The New Facebook: Change I Can’t Believe In


Published: October 2, 2008

I believe that change isn’t always for the better. I’m not one who adjusts very well, so when things change in a drastic way and in such a short period of time, I begin to panic. You can imagine the distress I experienced upon logging onto Facebook one morning to find a message from the developers informing me of the transformation Facebook would soon undergo. Many questions began to run through my mind. How was I going to adjust to these changes? It had taken me nearly a year to finally get the hang of the current version of Facebook, and now, after finally adjusting to its layout and design, they were going to change it again? Before becoming hostile towards the designers and creating a Facebook group to express my outrage and frustration, as many others chose to do, I decided to give the “New” Facebook a try.

I was highly disappointed, to say the least. The simple, streamlined design of my homepage had been converted into a hodgepodge of tabs, gratuitous advertisements offering “sexy singles” and an assortment of menus that made it impossible for me to navigate the Web site. Though I was overwhelmed and utterly confused, I remained slightly optimistic and held my composure long enough to want to see the changes that had been made to my profile. It couldn’t get any worse.

Or so I thought.

The profile that had once shown fellow users my basic information, my plethora of vulgar bumper stickers and my wall had essentially become my worst nightmare. Everything felt so out of place. My wall had been completely dismantled and was now integrated with my profile updates, making it very difficult for me to distinguish one from the other. My basic info was only retrievable if I clicked on a tab at the top of the page, and my inappropriately hilarious bumper stickers were nowhere to be found. My profile looked more like a first-year Web design student’s failure of a final project than anything remotely akin to Facebook. If the developers guaranteed its users a “simpler, cleaner, more relevant and easier to control” Facebook, then why was there a tutorial? I’m not a Web design expert, but once your Web site requires that there also be a section devoted to teaching users how to use a supposedly “simpler” new design, you know there’s trouble.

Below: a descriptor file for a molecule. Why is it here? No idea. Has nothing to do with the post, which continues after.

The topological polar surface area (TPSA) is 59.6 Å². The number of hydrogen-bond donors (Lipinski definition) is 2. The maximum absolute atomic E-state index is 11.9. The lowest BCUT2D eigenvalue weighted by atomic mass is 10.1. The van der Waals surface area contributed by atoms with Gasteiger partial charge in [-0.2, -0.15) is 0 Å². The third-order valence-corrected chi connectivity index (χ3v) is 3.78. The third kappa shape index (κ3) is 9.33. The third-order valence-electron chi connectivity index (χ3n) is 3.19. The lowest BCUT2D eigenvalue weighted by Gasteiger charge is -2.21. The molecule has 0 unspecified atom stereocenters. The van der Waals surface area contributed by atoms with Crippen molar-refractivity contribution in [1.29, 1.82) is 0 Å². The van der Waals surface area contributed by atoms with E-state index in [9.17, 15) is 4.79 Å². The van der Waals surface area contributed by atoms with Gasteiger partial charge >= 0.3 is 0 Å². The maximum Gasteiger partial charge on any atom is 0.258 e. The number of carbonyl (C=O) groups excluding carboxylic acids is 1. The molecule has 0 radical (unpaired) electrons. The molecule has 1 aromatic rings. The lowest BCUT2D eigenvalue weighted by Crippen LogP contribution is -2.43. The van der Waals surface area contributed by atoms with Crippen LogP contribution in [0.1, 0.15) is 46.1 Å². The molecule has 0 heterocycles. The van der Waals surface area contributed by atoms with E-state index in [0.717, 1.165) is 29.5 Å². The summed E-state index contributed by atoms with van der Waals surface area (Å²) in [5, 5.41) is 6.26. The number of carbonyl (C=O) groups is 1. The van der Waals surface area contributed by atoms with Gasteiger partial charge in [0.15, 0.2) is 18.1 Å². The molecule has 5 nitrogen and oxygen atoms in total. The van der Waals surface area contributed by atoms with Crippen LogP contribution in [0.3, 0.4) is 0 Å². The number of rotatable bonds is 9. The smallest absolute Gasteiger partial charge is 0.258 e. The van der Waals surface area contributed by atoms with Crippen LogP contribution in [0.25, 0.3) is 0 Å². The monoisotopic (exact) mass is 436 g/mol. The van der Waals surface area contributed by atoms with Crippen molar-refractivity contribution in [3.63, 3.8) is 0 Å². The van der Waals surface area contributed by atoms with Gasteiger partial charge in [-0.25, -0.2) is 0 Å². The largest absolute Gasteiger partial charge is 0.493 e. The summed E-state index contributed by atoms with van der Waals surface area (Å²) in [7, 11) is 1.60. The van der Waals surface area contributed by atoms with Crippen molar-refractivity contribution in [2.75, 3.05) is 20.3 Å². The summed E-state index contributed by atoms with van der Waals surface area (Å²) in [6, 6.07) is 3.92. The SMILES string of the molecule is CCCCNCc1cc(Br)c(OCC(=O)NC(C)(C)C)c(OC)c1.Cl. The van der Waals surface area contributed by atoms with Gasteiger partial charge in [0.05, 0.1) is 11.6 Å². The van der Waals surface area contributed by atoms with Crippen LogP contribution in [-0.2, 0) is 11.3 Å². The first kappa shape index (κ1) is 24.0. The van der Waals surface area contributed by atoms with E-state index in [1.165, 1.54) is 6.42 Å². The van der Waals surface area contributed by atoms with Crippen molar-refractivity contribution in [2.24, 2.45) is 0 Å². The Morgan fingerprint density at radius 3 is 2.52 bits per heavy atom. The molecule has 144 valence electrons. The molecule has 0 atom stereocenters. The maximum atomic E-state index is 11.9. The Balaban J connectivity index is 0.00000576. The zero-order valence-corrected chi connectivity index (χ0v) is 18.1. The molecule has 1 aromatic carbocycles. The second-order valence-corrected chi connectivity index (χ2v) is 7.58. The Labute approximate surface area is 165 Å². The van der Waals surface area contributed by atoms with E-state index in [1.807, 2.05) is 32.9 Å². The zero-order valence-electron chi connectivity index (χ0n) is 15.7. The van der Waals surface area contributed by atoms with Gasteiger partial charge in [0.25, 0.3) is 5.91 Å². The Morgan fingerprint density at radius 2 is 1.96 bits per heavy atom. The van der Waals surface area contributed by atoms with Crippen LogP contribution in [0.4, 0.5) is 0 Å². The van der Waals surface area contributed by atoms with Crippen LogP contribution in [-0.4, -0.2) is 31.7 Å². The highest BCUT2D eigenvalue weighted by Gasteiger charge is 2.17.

Perhaps the most frightening addition to the “New” Facebook was the creation of the Live Feed, or as I would like to refer to it as, the “stalker’s paradise.” Facebook had already pushed the envelope when it came to people’s privacy on the Internet, but this Live Feed brings stalking to the next level. With this tool, a person could receive live, up-to-the-minute information about their friends’ every activity on Facebook, as if the News Feed wasn’t bad enough.

At that point in time, the option to return to the old Facebook was still available to users who didn’t particularly care for its new design, and I was thankful that they offered us that choice. As the weeks progressed and I continued using the old Facebook, I became more opposed to the idea of the “New” Facebook. I crossed my fingers every time I logged on, hoping that, because of the overwhelming number of Anti-New Facebook groups, the designers would come to their senses and simply accept the fact that old Facebook was here to stay. I was wrong.

The fateful day when “New” Facebook became the “only Facebook” occurred in early September. Status updates from a majority of my friends over the next 72 hours centered on the issue of “New” Facebook and the incredible amount of disdain they had for its shoddy and incomprehensible design. I tried all I could to get the old Facebook back. I sent threatening e-mails to the Facebook designers and mass text messages to friends, urging each of them to send their negative feedback. After a week of joining an unhealthy number of Anti-New Facebook groups and sending e-mails to anyone that would listen to my frustrations, I came to the realization that old Facebook wasn’t going to be making its comeback. My only hope today is that the designers of Facebook hear us out and, even if they can’t revert back to using the old Facebook, can learn to make adjustments to the “New” Facebook so that people who are technologically deficient, such as myself, can continue to utilize Facebook as their ultimate form of procrastination.